Weekly Legislative Update - October 7, 2019
Bernie Sanders Calls for 8% Wealth Tax On Richest Americans
(Wall Street Journal)
TIA recently attended a series of meetings in Washington where we became aware of this tax proposal. TIA strongly opposes.
Presidential candidate Bernie Sanders proposed an annual wealth tax topping out at 8% for the richest Americans, offering the farthest-reaching Democratic plan to pay for expanded government programs and break up concentrated fortunes.
Mr. Sanders's plan would hit more households and raise more money than the tax proposed by Sen. Elizabeth Warren of Massachusetts, his chief rival for progressive voters. According to an analysis by economists who consulted with both campaigns, Mr. Sanders's plan would generate $4.35 trillion over a decade, compared with Ms. Warren's $2.75 trillion.
Mr. Sanders's plan would increase federal revenue by about 10%, all from around 180,000 households.
"Enough is enough," Mr. Sanders, a senator from Vermont, said Tuesday. "We are going to take on the billionaire class, substantially reduce wealth inequality in America and stop our democracy from turning into a corrupt oligarchy."
The tax would apply to married couples with net worth of at least $32 million and individuals with net worth of at least $16 million. The rate would start at 1% per year and rise to 8% for married couples with assets of at least $10 billion. That 8% rate would mean that megabillionaires who don't earn at least an 8% return would see their fortunes shrink, and Mr. Sanders said Tuesday that there should be no billionaires.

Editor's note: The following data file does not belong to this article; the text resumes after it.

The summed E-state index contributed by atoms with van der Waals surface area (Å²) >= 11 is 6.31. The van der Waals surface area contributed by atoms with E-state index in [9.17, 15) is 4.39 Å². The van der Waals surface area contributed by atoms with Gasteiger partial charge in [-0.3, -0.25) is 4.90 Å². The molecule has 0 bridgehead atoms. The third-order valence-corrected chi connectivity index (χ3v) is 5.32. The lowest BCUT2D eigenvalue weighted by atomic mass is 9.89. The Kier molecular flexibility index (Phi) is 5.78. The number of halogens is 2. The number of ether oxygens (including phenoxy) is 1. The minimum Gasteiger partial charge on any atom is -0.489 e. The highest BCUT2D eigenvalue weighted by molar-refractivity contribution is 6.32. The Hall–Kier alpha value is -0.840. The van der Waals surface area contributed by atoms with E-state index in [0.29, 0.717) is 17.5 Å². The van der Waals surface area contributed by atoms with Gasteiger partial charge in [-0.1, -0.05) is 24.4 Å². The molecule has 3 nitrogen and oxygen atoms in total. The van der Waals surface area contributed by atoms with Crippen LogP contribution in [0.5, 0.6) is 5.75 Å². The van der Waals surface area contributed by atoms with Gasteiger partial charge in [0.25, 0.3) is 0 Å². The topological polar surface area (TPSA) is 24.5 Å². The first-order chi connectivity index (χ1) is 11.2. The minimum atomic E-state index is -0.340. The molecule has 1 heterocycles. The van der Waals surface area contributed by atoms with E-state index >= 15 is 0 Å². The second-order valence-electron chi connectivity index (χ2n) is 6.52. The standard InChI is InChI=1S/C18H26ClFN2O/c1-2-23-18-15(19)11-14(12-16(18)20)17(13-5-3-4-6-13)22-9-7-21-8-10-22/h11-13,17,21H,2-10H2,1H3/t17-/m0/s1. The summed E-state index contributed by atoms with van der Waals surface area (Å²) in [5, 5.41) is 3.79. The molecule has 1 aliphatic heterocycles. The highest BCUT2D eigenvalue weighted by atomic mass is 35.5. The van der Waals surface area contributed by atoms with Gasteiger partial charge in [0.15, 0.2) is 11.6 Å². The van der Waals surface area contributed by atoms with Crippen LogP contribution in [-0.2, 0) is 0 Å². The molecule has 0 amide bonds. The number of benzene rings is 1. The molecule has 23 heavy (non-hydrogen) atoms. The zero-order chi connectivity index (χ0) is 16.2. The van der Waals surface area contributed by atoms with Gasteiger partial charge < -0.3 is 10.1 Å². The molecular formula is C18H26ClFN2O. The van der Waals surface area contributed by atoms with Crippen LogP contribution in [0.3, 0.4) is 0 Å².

Mr. Sanders would use the money to pay for his child-care and housing proposals and for part of his health-care plan.
During this election cycle, Democrats have offered more expansive proposals to tax the super-rich than they did in years past. That is in part a reaction to income and wealth disparities, and it is also an attempt to fill what they see as gaps in the income-tax system.
Under the current tax code, increases in wealth aren't taxed as income unless people sell assets and realize gains, which are often taxed at preferential rates. Unrealized gains also escape income taxation when a person dies, though the estate tax may still apply.
But implementing a wealth tax would be challenging, with cascading effects on tax revenue, business ownership and philanthropy.
Such a change would require new rules and procedures for determining wealth each year and additional Internal Revenue Service resources to prevent tax avoidance and tax evasion. The government would have to determine whether the assets of charities controlled by wealthy people would be subject to the tax, and the decision could reshape the nonprofit sector.